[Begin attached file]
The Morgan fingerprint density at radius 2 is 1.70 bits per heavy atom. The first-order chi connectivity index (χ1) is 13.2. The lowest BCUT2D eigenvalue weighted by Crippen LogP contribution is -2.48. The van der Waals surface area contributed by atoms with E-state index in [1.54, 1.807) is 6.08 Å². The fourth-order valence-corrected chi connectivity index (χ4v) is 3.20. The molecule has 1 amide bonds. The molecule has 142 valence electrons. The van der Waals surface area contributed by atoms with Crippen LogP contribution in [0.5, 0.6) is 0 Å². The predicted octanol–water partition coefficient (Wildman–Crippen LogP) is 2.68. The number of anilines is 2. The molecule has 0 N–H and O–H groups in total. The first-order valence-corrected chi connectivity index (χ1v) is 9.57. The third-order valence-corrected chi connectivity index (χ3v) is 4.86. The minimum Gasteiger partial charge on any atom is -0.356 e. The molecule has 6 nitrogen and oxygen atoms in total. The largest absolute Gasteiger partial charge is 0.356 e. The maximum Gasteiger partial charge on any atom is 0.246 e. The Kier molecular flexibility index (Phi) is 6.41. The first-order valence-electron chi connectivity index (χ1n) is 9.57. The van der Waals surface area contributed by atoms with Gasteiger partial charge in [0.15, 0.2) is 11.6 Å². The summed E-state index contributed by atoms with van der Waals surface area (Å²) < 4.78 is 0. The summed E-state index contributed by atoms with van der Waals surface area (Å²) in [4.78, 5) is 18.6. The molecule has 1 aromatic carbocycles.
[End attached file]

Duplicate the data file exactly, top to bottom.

The Morgan fingerprint density at radius 2 is 1.70 bits per heavy atom. The first-order chi connectivity index (χ1) is 13.2. The lowest BCUT2D eigenvalue weighted by Crippen LogP contribution is -2.48. The van der Waals surface area contributed by atoms with E-state index in [1.54, 1.807) is 6.08 Å². The fourth-order valence-corrected chi connectivity index (χ4v) is 3.20. The molecule has 1 amide bonds. The molecule has 142 valence electrons. The van der Waals surface area contributed by atoms with Crippen LogP contribution in [0.5, 0.6) is 0 Å². The predicted octanol–water partition coefficient (Wildman–Crippen LogP) is 2.68. The number of anilines is 2. The molecule has 0 N–H and O–H groups in total. The first-order valence-corrected chi connectivity index (χ1v) is 9.57. The third-order valence-corrected chi connectivity index (χ3v) is 4.86. The minimum Gasteiger partial charge on any atom is -0.356 e. The molecule has 6 nitrogen and oxygen atoms in total. The largest absolute Gasteiger partial charge is 0.356 e. The maximum Gasteiger partial charge on any atom is 0.246 e. The Kier molecular flexibility index (Phi) is 6.41. The first-order valence-electron chi connectivity index (χ1n) is 9.57. The van der Waals surface area contributed by atoms with Gasteiger partial charge in [0.15, 0.2) is 11.6 Å². The summed E-state index contributed by atoms with van der Waals surface area (Å²) < 4.78 is 0. The summed E-state index contributed by atoms with van der Waals surface area (Å²) in [4.78, 5) is 18.6. The molecule has 1 aromatic carbocycles.